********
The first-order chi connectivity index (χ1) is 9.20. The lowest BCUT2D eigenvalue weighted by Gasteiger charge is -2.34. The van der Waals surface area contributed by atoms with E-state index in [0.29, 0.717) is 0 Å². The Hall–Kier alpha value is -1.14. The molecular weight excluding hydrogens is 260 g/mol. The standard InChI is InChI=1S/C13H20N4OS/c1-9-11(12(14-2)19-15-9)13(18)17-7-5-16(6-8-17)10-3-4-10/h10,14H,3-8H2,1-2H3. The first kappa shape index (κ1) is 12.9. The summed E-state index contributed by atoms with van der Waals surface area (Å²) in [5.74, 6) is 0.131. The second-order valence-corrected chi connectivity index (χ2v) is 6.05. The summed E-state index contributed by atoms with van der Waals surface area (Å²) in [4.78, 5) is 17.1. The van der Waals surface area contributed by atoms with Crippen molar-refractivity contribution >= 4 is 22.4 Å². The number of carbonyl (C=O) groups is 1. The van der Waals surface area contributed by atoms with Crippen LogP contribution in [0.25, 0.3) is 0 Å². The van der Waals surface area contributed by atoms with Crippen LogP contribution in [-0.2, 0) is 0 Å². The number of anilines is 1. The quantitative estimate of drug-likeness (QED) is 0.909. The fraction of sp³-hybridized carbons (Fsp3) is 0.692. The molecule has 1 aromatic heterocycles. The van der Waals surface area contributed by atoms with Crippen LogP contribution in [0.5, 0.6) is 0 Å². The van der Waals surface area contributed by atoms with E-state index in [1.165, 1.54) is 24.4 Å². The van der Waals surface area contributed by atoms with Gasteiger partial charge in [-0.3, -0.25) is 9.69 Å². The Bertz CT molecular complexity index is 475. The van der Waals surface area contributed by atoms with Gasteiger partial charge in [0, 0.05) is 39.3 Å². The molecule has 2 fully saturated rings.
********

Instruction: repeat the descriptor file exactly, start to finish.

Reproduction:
The first-order chi connectivity index (χ1) is 9.20. The lowest BCUT2D eigenvalue weighted by Gasteiger charge is -2.34. The van der Waals surface area contributed by atoms with E-state index in [0.29, 0.717) is 0 Å². The Hall–Kier alpha value is -1.14. The molecular weight excluding hydrogens is 260 g/mol. The standard InChI is InChI=1S/C13H20N4OS/c1-9-11(12(14-2)19-15-9)13(18)17-7-5-16(6-8-17)10-3-4-10/h10,14H,3-8H2,1-2H3. The first kappa shape index (κ1) is 12.9. The summed E-state index contributed by atoms with van der Waals surface area (Å²) in [5.74, 6) is 0.131. The second-order valence-corrected chi connectivity index (χ2v) is 6.05. The summed E-state index contributed by atoms with van der Waals surface area (Å²) in [4.78, 5) is 17.1. The van der Waals surface area contributed by atoms with Crippen molar-refractivity contribution >= 4 is 22.4 Å². The number of carbonyl (C=O) groups is 1. The van der Waals surface area contributed by atoms with Crippen LogP contribution in [0.25, 0.3) is 0 Å². The van der Waals surface area contributed by atoms with Crippen LogP contribution in [-0.2, 0) is 0 Å². The number of anilines is 1. The quantitative estimate of drug-likeness (QED) is 0.909. The fraction of sp³-hybridized carbons (Fsp3) is 0.692. The molecule has 1 aromatic heterocycles. The van der Waals surface area contributed by atoms with Crippen LogP contribution in [0.5, 0.6) is 0 Å². The van der Waals surface area contributed by atoms with E-state index in [1.165, 1.54) is 24.4 Å². The van der Waals surface area contributed by atoms with Gasteiger partial charge in [-0.3, -0.25) is 9.69 Å². The Bertz CT molecular complexity index is 475. The van der Waals surface area contributed by atoms with Gasteiger partial charge in [0, 0.05) is 39.3 Å². The molecule has 2 fully saturated rings.